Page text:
Precursors to the recent suspension of Calvin Abueva

What Phoenix will do without Calvin Abueva (3:25)

PBA analyst Andy Jao breaks down what Phoenix Pulse Fuel Masters does now that Calvin Abueva is suspended. (3:25)

After incurring multiple infractions throughout his PBA career, and sustaining two instances of misconduct in a span of just a few days recently, volatile Phoenix Pulse Fuel Master Calvin Abueva finds himself indefinitely suspended from playing. PBA Commissioner Willie Marcial handed out the stiff sentence, together with a fine of P70,000.

This is of course not the first time the PBA handed down a suspension, even an indefinite one, or charged a fine, in its history. There have been a number of, shall we say, offenders, who have earned the ire of the sitting Commissioner, and whose acts merited severe penalties in varying degrees. Below are some of the afore-mentioned instances, which evoke not-so-pleasant memories, especially for the players involved. Please note that this list is far from comprehensive but includes offenses and penalties of all kinds.

OSCAR ROCHA (May 10, 1975)

Just how intense was the Crispa-Toyota rivalry? After their very first game in the PBA on May 10, 1975, Toyota's Oscar Rocha was the first player in league history to be sanctioned with a P500.00 fine as well as a one-month suspension for punching Bernie Fabiosa of Crispa in the face with only three seconds remaining in the game, right in front of then-Commissioner Leo Prieto. In that game, the Redmanizers pulled off a 139-133 victory over the Comets. Fabiosa was ordered to pay a P50.00 fine but escaped suspension. Prieto said that the penalties could have been stiffer had a riot ensued. This became the blueprint for future decisions made by the Commissioner involving on court shenanigans.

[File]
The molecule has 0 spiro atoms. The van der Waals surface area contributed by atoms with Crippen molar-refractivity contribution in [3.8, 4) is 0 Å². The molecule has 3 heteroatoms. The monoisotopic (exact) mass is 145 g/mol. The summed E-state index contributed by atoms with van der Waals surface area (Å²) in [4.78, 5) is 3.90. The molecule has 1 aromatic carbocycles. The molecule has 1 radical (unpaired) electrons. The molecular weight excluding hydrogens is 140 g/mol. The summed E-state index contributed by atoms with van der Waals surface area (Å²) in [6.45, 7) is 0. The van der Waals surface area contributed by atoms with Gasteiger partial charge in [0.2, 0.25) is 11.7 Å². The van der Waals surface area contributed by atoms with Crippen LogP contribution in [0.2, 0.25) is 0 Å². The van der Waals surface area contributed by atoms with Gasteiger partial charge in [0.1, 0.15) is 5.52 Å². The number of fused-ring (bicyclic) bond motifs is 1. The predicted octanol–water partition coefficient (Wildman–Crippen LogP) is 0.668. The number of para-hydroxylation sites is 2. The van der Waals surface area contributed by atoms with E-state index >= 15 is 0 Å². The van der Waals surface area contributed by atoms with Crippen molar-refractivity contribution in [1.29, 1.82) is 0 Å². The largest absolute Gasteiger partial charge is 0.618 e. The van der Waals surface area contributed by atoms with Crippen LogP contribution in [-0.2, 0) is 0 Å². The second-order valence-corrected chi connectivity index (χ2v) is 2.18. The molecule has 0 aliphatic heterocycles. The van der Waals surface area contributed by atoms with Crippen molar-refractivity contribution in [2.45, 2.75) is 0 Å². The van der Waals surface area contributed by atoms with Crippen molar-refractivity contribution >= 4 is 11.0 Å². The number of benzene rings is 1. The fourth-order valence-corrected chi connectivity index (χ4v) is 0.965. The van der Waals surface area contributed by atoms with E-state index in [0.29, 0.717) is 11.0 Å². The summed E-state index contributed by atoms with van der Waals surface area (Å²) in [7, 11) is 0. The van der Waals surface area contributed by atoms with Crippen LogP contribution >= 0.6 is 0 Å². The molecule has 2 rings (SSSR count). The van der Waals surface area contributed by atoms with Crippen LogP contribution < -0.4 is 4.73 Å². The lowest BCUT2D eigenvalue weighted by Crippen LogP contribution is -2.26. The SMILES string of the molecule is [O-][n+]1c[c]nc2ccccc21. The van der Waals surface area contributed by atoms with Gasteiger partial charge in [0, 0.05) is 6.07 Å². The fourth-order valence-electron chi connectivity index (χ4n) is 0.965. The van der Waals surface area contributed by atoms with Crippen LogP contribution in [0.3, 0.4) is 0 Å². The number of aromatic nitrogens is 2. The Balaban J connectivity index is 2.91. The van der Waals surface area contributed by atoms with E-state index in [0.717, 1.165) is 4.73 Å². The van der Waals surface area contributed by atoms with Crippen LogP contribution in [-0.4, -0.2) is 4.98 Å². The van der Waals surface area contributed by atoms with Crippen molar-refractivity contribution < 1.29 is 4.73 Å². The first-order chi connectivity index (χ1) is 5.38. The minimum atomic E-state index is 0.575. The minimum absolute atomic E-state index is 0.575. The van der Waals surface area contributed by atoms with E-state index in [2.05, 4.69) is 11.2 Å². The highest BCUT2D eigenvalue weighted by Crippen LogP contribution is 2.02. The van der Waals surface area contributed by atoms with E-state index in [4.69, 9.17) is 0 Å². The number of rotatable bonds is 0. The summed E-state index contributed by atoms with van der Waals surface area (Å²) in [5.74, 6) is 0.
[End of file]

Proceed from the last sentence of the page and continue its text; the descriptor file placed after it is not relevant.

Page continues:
Perhaps the most controversial fistfight in PBA history happened between the two fiercest rivals ever, right on the opening day of the 1977 season. Just as the Redmanizers won in a close game, 122-121, a post-game free-for-all occurred with practically all the players from both sides delivering blows on the Big Dome hardcourt, a fracas that spilled over to the dugouts. The incident was churned into the headlines of all sports pages of the major broadsheets the succeeding day, especially since the Philippine Constabulary Metropolitan Command (Metrocom) police picked up all the players from their respective houses and jailed them for one night. Prieto had to appeal to Brig. Gen. Prospero Olivas, Metrocom chief, to release the players, with a commitment that sterner measures would be enforced to avoid a similar incident in the future. Despite the fisticuffs, the league did not mete out suspensions but fined each team P5,000.00.

AÑEJO-PRESTO RUMBLE (December 11, 1988)